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HomeNewsUS Military Fly Into Haiti to Beef Up Security at Embassy

US Military Fly Into Haiti to Beef Up Security at Embassy

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Port-Au-Prince, Haiti
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There is now a lot of heat in the U.S. Embassy in Haiti as the military just sent down more personnel to beef up security and allow nonessential personnel to leave.

According to the U.S. Southern Command, the newly deployed personnel arrived via helicopters. It also made sure to point out that “no Haitians were on board the military aircraft.” 

It seemed aimed at disproving any speculation that senior government officials were leaving as the gang attacks in Haiti worsened. The neighborhood around the embassy in the capital, Port-au-Prince, is mostly under the control of gangs.

“This airlift of personnel into and out of the Embassy is consistent with our standard practice for Embassy security augmentation worldwide. And no Haitians were on board the military aircraft,” the Southcom statement reads. 

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Nonessential personnel can include diplomats’ families. However, the embassy had already ordered departure for nonessential staff and all family members in July. The personnel ferried out of the embassy may have been rotating out to be replaced by new staff.

The statement says the U.S. is completely focused on aiding Haitian police and arranging some kind of U.N.-authorized security deployment. However, those efforts have been unsuccessful so far.

Haiti’s prime minister, Ariel Henry, recently traveled to Kenya. His mission is to push for the U.N.-backed deployment of a police force from there to combat the gangs. However, a court ruled in January that such a deployment would be unconstitutional.

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Henry, facing calls to step down or form a transitional council, remains stranded abroad. He arrived in Puerto Rico on Tuesday because he could not land in the Dominican Republic, which borders Haiti.

The office of Dominican President Luis Abinader said in a statement that “Henry is not welcome in the Dominican Republic for safety reasons.” The country has now closed its land border.

“Given the current situation, the presence of the Haitian prime minister in the Dominican Republic is not considered appropriate,” the statement reads. It also states that “this decision reflects the firm position of the Dominican government to safeguard its national security and stability.”

The statement described the security situation in Haiti as “totally unsustainable.” It also said it “poses a direct threat to the safety and stability of the Dominican Republic.” Experts predict the situation could “deteriorate even further if a peacekeeping force” does not restore order.

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Caribbean leaders will meet in Jamaica today to discuss Haiti’s “dire” situation. They have also invited the United States, France, Canada, the United Nations, and Brazil to the meeting.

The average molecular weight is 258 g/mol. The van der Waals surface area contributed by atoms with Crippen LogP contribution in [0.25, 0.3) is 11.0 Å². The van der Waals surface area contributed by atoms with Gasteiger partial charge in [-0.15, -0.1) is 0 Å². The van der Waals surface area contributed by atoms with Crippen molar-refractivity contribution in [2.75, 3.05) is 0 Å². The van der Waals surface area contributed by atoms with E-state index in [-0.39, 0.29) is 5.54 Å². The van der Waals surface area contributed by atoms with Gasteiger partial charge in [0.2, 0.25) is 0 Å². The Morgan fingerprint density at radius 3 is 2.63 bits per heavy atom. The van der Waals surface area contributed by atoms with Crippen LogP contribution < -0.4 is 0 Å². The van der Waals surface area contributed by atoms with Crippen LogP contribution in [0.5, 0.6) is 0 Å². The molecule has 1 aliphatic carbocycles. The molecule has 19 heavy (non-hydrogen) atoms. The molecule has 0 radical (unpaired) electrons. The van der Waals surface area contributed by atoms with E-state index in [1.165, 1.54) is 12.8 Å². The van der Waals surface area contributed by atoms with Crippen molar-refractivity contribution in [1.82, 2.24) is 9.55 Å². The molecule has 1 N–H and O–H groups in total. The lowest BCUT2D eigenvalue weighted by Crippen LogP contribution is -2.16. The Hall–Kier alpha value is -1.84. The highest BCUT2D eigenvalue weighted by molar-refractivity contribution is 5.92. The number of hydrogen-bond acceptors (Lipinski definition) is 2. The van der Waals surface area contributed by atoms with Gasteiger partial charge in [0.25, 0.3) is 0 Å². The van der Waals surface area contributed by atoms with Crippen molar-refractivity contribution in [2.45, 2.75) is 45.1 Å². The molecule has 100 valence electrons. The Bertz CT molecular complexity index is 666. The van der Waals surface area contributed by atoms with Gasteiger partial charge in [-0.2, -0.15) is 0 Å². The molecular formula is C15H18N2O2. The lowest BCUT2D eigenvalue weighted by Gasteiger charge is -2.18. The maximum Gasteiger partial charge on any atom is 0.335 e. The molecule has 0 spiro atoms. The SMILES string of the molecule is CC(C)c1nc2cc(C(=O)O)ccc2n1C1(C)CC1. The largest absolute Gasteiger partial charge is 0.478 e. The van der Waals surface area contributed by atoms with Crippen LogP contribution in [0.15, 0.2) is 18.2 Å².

Members of the CARICOM regional trade bloc have been trying for months to get political actors in Haiti to form an umbrella transitional unity government.

According to CARICOM on Friday, regional leaders are working hard to unite opposition parties and civil society groups to form a unified government. However, “the stakeholders are not yet where they need to be.”

“We are acutely aware of the urgent need for consensus to be reached,” its statement reads. “We have impressed on the respective parties that time is not on their side in agreeing to the way forward. From our reports, the situation on the ground remains dire and is of serious concern to us.”

In February, Henry said there would be a general election by mid-2025, and the international community has tried to find some foreign armed forces willing to fight gang violence there.

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CARICOM also wants Henry to announce a power-sharing, consensus government in the meantime. However, the prime minister has yet to do so, even as Haitian opposition parties and civil society groups are demanding his resignation. Henry, a neurosurgeon, became Haiti’s prime minister after President Jovenel Moise was assassinated in July 2021. 

In Port-au-Prince, meanwhile, police and palace guards joined hands together Saturday to retake some streets in the capital after gangs launched major attacks on at least three police stations.

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The gang attacks have been unrelenting. They have paralyzed the country for more than a week, leaving it with meager supplies of basic goods. Haitian officials extended a state of emergency and nightly curfew on Thursday because gangs continue to attack key state institutions.

However, the average Haitian can not afford to continue with this. Many fled their homes because of the street fighting, and they can’t wait to hear the end.  

The problem for police in securing government buildings is that many Haitians are now seeking refuge within them. “We are the ones who pay taxes, and we need shelter,” said one woman. 

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